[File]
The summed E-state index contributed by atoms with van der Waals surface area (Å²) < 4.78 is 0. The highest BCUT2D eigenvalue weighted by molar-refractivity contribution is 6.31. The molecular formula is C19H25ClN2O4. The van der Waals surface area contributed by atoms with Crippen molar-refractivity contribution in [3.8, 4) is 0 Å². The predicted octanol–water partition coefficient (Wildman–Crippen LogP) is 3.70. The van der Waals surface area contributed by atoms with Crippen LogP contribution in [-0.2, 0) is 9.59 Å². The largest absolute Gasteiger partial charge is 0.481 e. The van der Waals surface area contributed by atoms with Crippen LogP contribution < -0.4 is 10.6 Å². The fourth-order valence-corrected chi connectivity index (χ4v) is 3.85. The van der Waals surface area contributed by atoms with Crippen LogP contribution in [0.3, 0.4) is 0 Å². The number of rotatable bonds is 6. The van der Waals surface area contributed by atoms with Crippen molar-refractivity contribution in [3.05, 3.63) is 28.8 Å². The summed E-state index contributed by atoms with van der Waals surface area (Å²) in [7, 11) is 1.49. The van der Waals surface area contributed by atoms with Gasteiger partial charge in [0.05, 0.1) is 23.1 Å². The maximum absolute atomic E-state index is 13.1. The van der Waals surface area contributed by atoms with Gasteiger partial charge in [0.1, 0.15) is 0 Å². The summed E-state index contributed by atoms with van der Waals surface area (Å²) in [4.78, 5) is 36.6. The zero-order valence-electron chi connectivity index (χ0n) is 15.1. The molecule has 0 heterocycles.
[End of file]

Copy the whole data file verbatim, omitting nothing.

The summed E-state index contributed by atoms with van der Waals surface area (Å²) < 4.78 is 0. The highest BCUT2D eigenvalue weighted by molar-refractivity contribution is 6.31. The molecular formula is C19H25ClN2O4. The van der Waals surface area contributed by atoms with Crippen molar-refractivity contribution in [3.8, 4) is 0 Å². The predicted octanol–water partition coefficient (Wildman–Crippen LogP) is 3.70. The van der Waals surface area contributed by atoms with Crippen LogP contribution in [-0.2, 0) is 9.59 Å². The largest absolute Gasteiger partial charge is 0.481 e. The van der Waals surface area contributed by atoms with Crippen LogP contribution < -0.4 is 10.6 Å². The fourth-order valence-corrected chi connectivity index (χ4v) is 3.85. The van der Waals surface area contributed by atoms with Crippen LogP contribution in [0.3, 0.4) is 0 Å². The number of rotatable bonds is 6. The van der Waals surface area contributed by atoms with Crippen molar-refractivity contribution in [3.05, 3.63) is 28.8 Å². The summed E-state index contributed by atoms with van der Waals surface area (Å²) in [7, 11) is 1.49. The van der Waals surface area contributed by atoms with Gasteiger partial charge in [0.05, 0.1) is 23.1 Å². The maximum absolute atomic E-state index is 13.1. The van der Waals surface area contributed by atoms with Gasteiger partial charge in [0.1, 0.15) is 0 Å². The summed E-state index contributed by atoms with van der Waals surface area (Å²) in [4.78, 5) is 36.6. The zero-order valence-electron chi connectivity index (χ0n) is 15.1. The molecule has 0 heterocycles.